Sen. Barack Obama’s healthcare plan cuts a wide path through the current road most Americans take. Besides hoping to expand Medicaid, in a series of recent speeches to Hispanic groups, he moved towards Sen. Hillary Clinton’s plan, hoping to provide a refundable credit of up to 50 percent on premiums paid by small businesses on behalf of their employees. ABC News says, “The Obama campaign estimates that this tax credit would cost $6 billion.” Obama chose to speak about this most recently to the National Council of La Raza, said ABC, telling the audience, “…small businesses are the engines of economic prosperity—especially in Latino communities.” But the senator hasn’t come up with a way to define a small business to determine eligibility for the tax credit. ABC said an Obama spokesman explained those details will be “…worked out with Congress.”
As a frequently irate taxpayer and a small businesswoman, I have serious concerns about the government encroaching further on healthcare, especially on this level. The government is already in trouble with Medicaid—you could line the road from Northeast Florida (where I live) to Washington with dollar bills, come back again and then do both all over again multiple times if you consider the amount of Medicaid dollars that go down the drain. A newspaper in the mid-size city of Anderson, SC, *The Independent Mail *has this to say, “The Senate’s Permanent Subcommittee on Investigations, a committee jointly chaired by a Republican and a Democrat, revealed that ‘using the ID numbers of deceased doctors, sometimes more than 15 years after they have died, fraud artists have treated Medicare like an ATM,’ particularly in the areas of medical equipment and supplies such as wheelchairs and prosthetics. Nearly a half-million improper claims were paid since 2000, with losses estimated at nearly $100 million.”
In Florida Attorney General Bill McCollum disclosed troubling figures in a report—as much as $2 billion a year may be lost in Florida’s $16 billion Medicaid program to fraud and abuse. Last year, the Medicaid Fraud Control Unit investigated 1,013 complaints and returned approximately $70 million in defrauded funds to the state.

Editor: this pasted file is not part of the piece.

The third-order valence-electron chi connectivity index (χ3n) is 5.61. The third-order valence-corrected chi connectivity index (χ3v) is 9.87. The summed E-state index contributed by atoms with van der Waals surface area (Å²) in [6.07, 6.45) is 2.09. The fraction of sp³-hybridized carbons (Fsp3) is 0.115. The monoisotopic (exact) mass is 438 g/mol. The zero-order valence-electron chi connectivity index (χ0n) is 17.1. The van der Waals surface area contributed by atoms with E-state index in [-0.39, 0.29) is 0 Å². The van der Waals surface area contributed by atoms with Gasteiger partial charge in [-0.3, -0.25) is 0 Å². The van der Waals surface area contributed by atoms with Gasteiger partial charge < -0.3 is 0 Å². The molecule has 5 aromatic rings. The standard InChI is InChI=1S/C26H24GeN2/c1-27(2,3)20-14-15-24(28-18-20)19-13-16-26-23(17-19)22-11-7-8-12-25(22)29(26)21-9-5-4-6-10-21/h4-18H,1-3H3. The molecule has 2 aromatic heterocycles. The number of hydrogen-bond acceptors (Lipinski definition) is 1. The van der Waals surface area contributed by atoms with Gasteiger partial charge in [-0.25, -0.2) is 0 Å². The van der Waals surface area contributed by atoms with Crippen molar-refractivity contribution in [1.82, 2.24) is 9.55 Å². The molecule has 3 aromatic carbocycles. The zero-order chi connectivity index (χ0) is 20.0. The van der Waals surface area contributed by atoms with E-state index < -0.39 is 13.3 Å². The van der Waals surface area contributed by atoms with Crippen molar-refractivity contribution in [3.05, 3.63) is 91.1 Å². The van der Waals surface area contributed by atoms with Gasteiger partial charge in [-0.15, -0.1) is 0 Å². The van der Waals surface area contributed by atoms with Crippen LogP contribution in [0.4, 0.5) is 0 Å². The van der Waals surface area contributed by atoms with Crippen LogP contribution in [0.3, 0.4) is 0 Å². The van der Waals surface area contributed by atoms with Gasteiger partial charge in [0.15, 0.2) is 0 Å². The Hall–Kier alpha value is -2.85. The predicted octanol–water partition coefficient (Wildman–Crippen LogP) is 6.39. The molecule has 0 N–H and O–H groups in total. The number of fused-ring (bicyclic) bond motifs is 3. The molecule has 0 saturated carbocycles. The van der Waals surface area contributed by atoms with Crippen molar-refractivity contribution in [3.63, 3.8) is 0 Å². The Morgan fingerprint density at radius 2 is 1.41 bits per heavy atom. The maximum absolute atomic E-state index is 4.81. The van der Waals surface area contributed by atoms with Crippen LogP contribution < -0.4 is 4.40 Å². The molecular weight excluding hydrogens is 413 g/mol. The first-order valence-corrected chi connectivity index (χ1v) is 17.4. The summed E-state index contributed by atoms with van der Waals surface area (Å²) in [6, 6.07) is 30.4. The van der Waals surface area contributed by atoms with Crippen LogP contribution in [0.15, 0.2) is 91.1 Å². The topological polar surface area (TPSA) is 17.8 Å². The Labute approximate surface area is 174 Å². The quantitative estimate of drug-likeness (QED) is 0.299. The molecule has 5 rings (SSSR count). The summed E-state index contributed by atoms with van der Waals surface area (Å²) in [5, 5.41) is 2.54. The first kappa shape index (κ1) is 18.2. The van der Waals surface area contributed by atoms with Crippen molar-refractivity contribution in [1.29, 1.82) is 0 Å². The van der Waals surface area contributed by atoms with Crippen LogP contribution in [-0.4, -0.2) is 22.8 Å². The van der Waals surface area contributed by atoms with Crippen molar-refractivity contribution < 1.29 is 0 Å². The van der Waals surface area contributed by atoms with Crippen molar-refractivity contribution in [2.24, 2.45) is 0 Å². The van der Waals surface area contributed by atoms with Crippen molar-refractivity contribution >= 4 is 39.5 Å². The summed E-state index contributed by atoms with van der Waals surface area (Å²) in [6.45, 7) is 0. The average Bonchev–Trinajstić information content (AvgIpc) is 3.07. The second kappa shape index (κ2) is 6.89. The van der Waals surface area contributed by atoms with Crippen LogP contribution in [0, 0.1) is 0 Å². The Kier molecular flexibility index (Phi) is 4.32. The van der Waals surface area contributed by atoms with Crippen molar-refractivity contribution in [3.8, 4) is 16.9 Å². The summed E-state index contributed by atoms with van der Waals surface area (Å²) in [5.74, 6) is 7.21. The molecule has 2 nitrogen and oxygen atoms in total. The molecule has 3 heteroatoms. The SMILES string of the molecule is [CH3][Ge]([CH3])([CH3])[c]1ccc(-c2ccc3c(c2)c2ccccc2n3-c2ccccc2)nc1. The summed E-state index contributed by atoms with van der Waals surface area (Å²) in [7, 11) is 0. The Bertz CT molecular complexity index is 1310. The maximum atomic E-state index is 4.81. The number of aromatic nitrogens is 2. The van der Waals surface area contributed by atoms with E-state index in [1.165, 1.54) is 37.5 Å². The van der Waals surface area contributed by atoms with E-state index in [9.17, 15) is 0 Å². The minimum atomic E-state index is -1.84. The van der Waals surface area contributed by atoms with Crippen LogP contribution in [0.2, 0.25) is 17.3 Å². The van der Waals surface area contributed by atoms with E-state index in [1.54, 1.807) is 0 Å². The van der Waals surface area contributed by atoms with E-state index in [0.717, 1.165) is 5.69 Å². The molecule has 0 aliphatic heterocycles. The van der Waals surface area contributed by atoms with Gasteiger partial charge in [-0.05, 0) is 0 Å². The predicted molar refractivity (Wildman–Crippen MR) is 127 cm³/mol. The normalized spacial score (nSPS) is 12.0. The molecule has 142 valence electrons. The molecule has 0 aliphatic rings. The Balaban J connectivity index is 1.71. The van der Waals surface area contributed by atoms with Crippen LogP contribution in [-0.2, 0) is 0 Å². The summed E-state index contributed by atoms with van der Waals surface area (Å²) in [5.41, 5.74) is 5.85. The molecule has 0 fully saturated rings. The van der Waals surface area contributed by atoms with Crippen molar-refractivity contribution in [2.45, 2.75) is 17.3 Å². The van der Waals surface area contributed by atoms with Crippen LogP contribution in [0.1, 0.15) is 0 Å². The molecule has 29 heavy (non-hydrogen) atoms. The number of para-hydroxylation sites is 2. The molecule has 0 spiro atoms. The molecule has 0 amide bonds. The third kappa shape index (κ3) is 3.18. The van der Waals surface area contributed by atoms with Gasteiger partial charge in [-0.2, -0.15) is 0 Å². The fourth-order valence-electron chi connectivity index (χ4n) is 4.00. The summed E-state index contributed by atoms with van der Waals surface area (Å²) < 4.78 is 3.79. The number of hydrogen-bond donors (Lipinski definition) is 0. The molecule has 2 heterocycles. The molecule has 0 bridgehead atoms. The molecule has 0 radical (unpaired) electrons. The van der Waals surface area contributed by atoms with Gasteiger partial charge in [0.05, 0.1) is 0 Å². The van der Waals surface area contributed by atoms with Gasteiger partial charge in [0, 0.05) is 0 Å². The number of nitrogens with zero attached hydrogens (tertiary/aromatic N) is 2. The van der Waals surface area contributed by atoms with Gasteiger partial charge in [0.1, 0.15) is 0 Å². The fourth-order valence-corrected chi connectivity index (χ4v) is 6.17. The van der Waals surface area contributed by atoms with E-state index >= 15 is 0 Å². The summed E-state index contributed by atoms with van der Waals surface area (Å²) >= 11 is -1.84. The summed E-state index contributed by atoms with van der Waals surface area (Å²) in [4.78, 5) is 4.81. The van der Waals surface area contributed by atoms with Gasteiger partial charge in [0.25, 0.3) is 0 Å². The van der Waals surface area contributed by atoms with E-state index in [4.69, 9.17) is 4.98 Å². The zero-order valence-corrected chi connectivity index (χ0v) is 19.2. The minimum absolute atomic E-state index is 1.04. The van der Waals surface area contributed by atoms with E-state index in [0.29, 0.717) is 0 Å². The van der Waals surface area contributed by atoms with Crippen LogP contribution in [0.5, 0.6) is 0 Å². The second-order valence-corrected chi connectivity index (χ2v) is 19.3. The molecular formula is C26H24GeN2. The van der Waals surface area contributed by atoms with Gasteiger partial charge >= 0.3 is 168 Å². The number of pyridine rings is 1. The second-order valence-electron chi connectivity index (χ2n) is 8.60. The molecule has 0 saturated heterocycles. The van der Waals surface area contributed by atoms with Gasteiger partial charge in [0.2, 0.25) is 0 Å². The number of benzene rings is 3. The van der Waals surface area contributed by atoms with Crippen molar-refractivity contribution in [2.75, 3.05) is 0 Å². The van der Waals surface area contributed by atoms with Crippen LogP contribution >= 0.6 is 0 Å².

In South Carolina, according to the website of Attorney General Henry McMaster, “South Carolina spends about $2.7 billion each year on Medicaid, combining state and federal funds. So using the federal equation, the Palmetto State loses about $270 million to fraud each year.”
I tried to access similar figures for Obama’s home state of Illinois, but after half an hour of searching, I gave up, assuming those figures would parallel losses in other states.
The US government, in my opinion, cannot run healthcare as efficiently as the private sector. Do we need reform? I believe we do, on matters such as billing, insurance practices and mandates. I also believe the marketplace can, with some urging by governments at all levels, come up with a solution. For instance, some states and institutions have passed mandates for procedures whether they make sense or not.
In my last book, I wrote about my family’s experience with mandates. Our then 13-year-old daughter was admitted to the emergency room with suspected appendicitis. The first thing the hospital did? They gave her a pregnancy test. “We have to do that with every female past puberty,” (I'm paraphrasing the gist) the nurse told me when, with no small amount of incredulity, I asked about it. I’ll never forget the look on my husband’s face when my daughter greeted him with (her exact words which I will never forget), “Hey, Dad, guess what? I’m not pregnant!” Of course our insurance covered the completely unnecessary test.
The federal government cannot efficiently run Medicaid and they want to take over my healthcare. That’s rather like a tree surgeon deciding he’ll diversify by doing brain surgery, don’t you think?
Sources: ABC News Political Radar Blog, SC Attorney General website, Florida Attorney General website, Obama campaign website